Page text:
The Irish Times view on the Indian election: Modi tightens his grip

An intolerant Hindu-first majoritarianism is the order of the day

When India’s 490 million voters go to the polls next week for an election due to last 41 days, there will be little doubt about the result: Narendra Modi will sweep easily to a comfortable third term as prime minister and his Bharatiya Janata Party (BJP) seems set for an even greater parliamentary majority than in 2019.

Modi’s undoubted personal popularity and economic success – the value of India’s stock market has grown threefold since he first took office, its economy is almost twice as big – will play the major part in his victory in what he has repeatedly called “the mother of democracy”. But he has also leant heavily on a widespread crackdown on free speech and opposition parties, with hundreds of politically targeted corruption and tax cases filed against opposition MPs and leaders. India’s democratic credentials have been severely tarnished.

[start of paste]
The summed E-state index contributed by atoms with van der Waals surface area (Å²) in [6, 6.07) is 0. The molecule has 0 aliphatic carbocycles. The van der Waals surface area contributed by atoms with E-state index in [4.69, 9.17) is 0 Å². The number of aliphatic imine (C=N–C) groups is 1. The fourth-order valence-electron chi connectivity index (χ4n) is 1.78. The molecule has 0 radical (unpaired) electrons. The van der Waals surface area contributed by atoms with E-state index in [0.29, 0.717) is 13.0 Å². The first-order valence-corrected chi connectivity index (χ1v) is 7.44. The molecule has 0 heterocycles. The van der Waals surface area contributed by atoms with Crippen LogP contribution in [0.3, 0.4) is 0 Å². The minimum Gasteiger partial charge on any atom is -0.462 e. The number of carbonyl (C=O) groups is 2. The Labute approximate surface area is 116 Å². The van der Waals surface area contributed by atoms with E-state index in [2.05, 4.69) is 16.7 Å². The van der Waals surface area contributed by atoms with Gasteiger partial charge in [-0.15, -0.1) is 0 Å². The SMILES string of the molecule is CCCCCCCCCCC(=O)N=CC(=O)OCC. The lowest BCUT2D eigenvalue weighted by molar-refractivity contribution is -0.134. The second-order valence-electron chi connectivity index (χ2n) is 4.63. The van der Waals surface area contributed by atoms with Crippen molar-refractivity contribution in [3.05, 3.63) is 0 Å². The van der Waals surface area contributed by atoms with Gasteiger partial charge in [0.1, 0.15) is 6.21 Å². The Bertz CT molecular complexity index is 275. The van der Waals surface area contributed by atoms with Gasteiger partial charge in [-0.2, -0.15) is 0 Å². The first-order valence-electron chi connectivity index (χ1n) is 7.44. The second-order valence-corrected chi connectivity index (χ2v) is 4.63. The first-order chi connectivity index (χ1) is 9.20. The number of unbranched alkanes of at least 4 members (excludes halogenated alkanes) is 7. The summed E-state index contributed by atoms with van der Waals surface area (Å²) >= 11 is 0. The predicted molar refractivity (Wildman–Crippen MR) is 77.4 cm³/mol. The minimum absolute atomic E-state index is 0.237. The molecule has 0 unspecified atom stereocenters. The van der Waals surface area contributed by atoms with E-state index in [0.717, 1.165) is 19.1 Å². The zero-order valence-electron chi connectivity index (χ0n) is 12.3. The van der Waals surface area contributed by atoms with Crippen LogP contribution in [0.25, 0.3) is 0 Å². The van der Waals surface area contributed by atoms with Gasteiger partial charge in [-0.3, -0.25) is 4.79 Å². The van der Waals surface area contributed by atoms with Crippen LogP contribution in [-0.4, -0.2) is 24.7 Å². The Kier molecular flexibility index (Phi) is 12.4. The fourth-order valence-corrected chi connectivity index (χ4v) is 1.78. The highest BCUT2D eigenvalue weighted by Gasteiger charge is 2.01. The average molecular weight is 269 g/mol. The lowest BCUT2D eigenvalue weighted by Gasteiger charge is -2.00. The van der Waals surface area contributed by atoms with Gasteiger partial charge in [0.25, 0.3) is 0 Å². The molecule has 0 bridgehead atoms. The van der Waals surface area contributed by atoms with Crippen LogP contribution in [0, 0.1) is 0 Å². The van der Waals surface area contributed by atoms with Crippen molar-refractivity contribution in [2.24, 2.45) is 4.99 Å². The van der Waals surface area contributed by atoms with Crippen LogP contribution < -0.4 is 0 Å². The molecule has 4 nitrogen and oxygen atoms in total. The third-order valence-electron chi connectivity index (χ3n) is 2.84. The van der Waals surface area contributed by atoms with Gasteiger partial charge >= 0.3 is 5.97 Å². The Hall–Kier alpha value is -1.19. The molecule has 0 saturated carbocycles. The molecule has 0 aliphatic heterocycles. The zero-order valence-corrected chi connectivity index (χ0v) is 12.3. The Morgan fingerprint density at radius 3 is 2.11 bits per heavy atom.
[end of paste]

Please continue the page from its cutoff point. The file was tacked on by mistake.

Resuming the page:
Most recent was the arrest of Arvind Kejriwal, leader of the Aam Aadmi party and chief minister of Delhi since 2015, over an alleged “scam” involving alcohol sales. He is now languishing in jail. And Congress, India’s largest opposition party, has seen the tax authority freeze millions in its bank accounts, crippling its ability to campaign.

The BJP denies any role, with Modi insisting the federal agency conducting most of the investigations, the Enforcement Directorate (ED), is independent. Yet 95 per cent of its political cases have been filed against the opposition.


Modi’s embrace of Hindu nationalism in this 80 per cent Hindu nation has stoked anti-Muslim tensions and violence and seriously eroded the traditional Nehru-inspired secularism of its politics. An intolerant Hindu-first majoritarianism is the order of the day, sustained by a BJP populist welfarism that has a strong appeal among the country’s poor. A recent Pew poll reported 67 per cent of respondents expressing support for a “strong leader” who “can make decisions without interference from parliament or the courts”.

The age of strongman leaders like Viktor Orbán and Recep Erdogan, and their “illiberal democracies”, marches on.